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New York Post


Stringer Misses The 'Supply' Part Of Why Rents Are So High

April 23, 2014

By Nicole Gelinas

In his first big report, new city Comptroller Scott Stringer presents a shocking conclusion: The rent is too damned high.

But why? The basic problem is supply and demand.

And Stringer misses the supply part: New York can’t provide enough housing partly because of its bad housing policies — which he wants to continue.

Since 2000, rents city-wide are up 30 percent, after inflation. Lower-income folks suffer most. In 2000, families earning $20,000 to $40,000 spent a third of income on rent; by 2012, it was 41 percent.

“It is reasonable to expect that if the number of middle- or high-income households in a neighborhood increases, so will average rents and home prices,” Stringer says. Yep; that’s what’s happened in hot areas, from Clinton (rents up 28 percent) to East Harlem (45 percent) and Astoria (34 percent).

It’s the supply side that he gets wrong. First, he says that the regulations that govern rent hikes on 46 percent of city apartments aren’t strong enough, that one of the city’s “most difficult housing challenges in the next decade will be . . . replenishing the pipeline of rent-stabilized housing.”

But regulating rents is one of the worst ways to keep rents down. For one thing, as Stringer’s own data show, regulated rents aren’t that different from unregulated rents in much of the city. In The Bronx, the average stabilized rent was $1,091; the average market rent, $1,169. In Queens, stabilized rents average $1,105; market rents, $1,299. The extra money can be the difference that lets a landlord keep the building in good repair.

Yes, the divide can grow in Manhattan. One Upper West Side brownstone resident can pay $700 while another pays $3,000 for the apartment next door.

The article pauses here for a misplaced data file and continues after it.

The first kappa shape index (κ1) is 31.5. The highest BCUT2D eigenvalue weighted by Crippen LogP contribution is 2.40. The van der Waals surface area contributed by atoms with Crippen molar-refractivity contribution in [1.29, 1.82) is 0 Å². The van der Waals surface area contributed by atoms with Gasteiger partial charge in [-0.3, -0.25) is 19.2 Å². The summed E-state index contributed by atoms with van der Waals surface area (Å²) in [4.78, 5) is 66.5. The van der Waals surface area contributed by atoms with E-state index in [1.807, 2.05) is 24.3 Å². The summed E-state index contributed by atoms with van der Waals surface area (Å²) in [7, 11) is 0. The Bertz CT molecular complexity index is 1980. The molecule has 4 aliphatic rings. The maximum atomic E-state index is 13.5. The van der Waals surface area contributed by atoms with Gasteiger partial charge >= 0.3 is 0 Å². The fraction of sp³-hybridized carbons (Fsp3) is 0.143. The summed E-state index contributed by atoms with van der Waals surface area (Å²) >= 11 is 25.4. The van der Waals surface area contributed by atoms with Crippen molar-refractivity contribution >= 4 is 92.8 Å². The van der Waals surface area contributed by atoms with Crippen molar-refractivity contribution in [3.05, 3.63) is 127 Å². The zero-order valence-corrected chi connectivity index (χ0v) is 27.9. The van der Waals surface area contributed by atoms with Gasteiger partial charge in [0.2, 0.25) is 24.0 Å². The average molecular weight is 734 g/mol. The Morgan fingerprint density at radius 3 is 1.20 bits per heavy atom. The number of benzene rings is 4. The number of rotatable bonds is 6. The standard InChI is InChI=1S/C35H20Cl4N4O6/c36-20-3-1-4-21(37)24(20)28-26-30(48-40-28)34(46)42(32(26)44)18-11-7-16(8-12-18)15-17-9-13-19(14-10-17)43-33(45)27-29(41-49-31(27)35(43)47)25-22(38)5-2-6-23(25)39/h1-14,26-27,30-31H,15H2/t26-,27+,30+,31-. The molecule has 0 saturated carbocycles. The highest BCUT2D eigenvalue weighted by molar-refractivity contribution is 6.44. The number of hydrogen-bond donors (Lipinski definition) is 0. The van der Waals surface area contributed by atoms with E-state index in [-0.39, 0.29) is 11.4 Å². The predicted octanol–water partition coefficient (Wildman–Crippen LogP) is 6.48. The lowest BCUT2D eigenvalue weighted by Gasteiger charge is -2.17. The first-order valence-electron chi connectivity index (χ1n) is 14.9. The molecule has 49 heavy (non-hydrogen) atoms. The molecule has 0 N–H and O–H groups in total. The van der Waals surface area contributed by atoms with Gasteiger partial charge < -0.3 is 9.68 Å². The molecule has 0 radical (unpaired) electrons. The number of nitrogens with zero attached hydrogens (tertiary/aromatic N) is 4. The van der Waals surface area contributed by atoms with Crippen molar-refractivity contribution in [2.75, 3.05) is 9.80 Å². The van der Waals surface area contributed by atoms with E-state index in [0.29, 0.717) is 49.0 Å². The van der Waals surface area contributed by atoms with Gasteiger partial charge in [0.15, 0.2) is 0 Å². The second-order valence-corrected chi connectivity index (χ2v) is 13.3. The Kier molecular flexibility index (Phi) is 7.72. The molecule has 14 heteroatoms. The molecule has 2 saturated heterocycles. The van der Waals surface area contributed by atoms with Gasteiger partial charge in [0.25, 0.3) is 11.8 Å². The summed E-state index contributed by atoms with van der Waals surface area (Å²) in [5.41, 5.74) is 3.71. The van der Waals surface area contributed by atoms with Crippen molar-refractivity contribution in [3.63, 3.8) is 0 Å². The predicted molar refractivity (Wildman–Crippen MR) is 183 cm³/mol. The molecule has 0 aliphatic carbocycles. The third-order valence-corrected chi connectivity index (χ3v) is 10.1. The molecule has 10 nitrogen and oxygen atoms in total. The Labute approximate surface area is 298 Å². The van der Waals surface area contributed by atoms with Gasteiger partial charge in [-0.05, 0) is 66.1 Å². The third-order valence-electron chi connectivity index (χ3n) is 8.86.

But that benefit often doesn’t help the neediest, or even the remotely needy. Nearly 7 percent of rent-stabilized dwellers make $120,000-plus; nearly 24 percent, $70,000-plus.

Public housing, as Stringer notes, makes up more than half of all apartments going for less than $600. In fact, the average monthly rent in NYCHA housing is just $445. We can’t just let public housing deteriorate, as we have for decades. But why should any able-bodied New Yorker enjoy such cheap rents for life, once they’re in the system? Without higher rents in the NYCHA system — in old apartments or new ones — public housing can’t pay for itself.

And it’s unfair to ask other New Yorkers, including poor ones, to pay for some poor New Yorkers’ apartments absent serious public-housing reform, as Stringer (vaguely) suggests.

He also misses some key solutions. First, there’s greater density — especially along mass transit. Building new, taller housing gives the new upper-middle class in Manhattan and Brooklyn a place to live, so they don’t displace as many other tenants.

Second, there’s better transit. We can’t build more or taller housing much of anywhere unless we invest in better ways to get the people from the new housing to Manhattan. Gravesend, Coney Island and Bay Ridge could all be denser, and house more middle-class New Yorkers — but there’s no way to get more people back and forth.

The overall problem is everyone wanting something for nothing. Many longtime tenants, poor or middle-class, like their cheap rents as well as no new building anywhere near them — and no changes to anything else.

Even a mildly affordable city for newcomers needs new construction — above- and underground. Maybe Stringer can talk about that in his next report.

Original Source:



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